From: Marilyn Burge
To: Lynda Bustilloz
Date: Jan 22 1996 7:55:06 am
Subject: census
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On (21 Jan 96) Lynda Bustilloz wrote to Michael Hardy...

LB> Dick and Michael were killing time yakking about census:

MH> In fact, the Romans *did* require people to travel to their
MH> birthplace in order to register for a census.  A census edict from
MH> Egypt, from 104 a.d., shows that they did just that. It begins: "Gaius
MH> Vibius Maximus, prefect of Egypt, says: The house-to-house census
MH> having started, it is essential that all persons who for any reason
MH> whatsoever are absent from their homes be summoned to return to their
MH> own hearths, in order that they perform the customary business of
MH> registration." ("A History of Rome Through the Fifth Century, ed.
MH> A.H.M. Jones, c. 1970, Harper and Row.)

LB> That doesn't sound like anything other than "Don't hang out in the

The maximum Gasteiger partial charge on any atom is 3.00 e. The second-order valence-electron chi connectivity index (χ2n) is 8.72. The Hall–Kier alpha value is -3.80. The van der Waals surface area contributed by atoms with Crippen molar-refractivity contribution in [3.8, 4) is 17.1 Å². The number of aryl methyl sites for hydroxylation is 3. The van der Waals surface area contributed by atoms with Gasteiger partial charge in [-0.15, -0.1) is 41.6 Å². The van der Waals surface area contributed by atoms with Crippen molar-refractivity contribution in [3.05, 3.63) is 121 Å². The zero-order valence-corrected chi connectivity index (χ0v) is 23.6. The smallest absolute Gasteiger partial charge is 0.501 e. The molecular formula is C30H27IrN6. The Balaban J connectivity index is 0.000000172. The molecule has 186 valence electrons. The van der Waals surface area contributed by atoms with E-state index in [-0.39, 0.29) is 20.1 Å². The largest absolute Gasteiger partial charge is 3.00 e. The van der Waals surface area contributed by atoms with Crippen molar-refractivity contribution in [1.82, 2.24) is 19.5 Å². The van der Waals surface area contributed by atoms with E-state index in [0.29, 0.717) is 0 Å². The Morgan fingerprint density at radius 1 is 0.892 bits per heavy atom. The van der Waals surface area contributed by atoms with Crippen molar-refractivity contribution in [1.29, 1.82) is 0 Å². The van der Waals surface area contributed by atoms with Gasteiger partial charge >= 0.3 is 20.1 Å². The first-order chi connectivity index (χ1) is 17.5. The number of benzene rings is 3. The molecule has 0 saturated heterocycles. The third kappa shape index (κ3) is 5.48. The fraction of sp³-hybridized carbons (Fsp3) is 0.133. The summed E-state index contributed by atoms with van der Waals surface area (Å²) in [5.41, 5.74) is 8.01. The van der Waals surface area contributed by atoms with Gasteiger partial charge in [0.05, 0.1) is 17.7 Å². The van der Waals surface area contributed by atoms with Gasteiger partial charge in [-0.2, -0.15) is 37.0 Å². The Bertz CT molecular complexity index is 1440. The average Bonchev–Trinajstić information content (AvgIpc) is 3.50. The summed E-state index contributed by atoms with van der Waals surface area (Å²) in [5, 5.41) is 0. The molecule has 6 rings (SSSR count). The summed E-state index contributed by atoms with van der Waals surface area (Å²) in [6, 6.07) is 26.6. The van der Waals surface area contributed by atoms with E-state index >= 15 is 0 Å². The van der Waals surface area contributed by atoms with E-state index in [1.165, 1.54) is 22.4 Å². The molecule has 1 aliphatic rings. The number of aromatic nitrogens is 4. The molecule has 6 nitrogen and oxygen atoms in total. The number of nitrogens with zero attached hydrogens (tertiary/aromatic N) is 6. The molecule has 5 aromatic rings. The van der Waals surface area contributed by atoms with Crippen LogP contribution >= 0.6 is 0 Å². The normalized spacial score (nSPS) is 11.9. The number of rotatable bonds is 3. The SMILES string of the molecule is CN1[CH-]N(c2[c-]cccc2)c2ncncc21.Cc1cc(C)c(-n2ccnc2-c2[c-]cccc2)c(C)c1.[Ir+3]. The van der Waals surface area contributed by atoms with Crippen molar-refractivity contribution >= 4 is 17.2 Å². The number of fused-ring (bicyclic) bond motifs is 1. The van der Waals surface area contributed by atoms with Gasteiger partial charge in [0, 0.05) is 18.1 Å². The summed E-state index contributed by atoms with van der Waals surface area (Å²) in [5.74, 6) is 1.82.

LB> market today, we don't want to knock on your door and have you not be
LB> there"  It doesn't indicate anything about travelling away from your
LB> current residence.

The legend is clear:  a man was to drag his family to his place of
birth for the census.  Given how disruptive this would be to the
ordinary flow of commerce, and given how enamoured the Romans were
with cash flow, it doesn't seem likely.  And, there is absolutely
no record of this being a Roman requirement, either for this census
or any other.

And, you're right.  The quote material above hardly confirms a
requirement to return to the master of the house's place of birth.

... Nothing is foolproof! Fools are too ingenious!

--- PPoint 1.98
* Origin: So What's Yer Point? (1:105/40.666)
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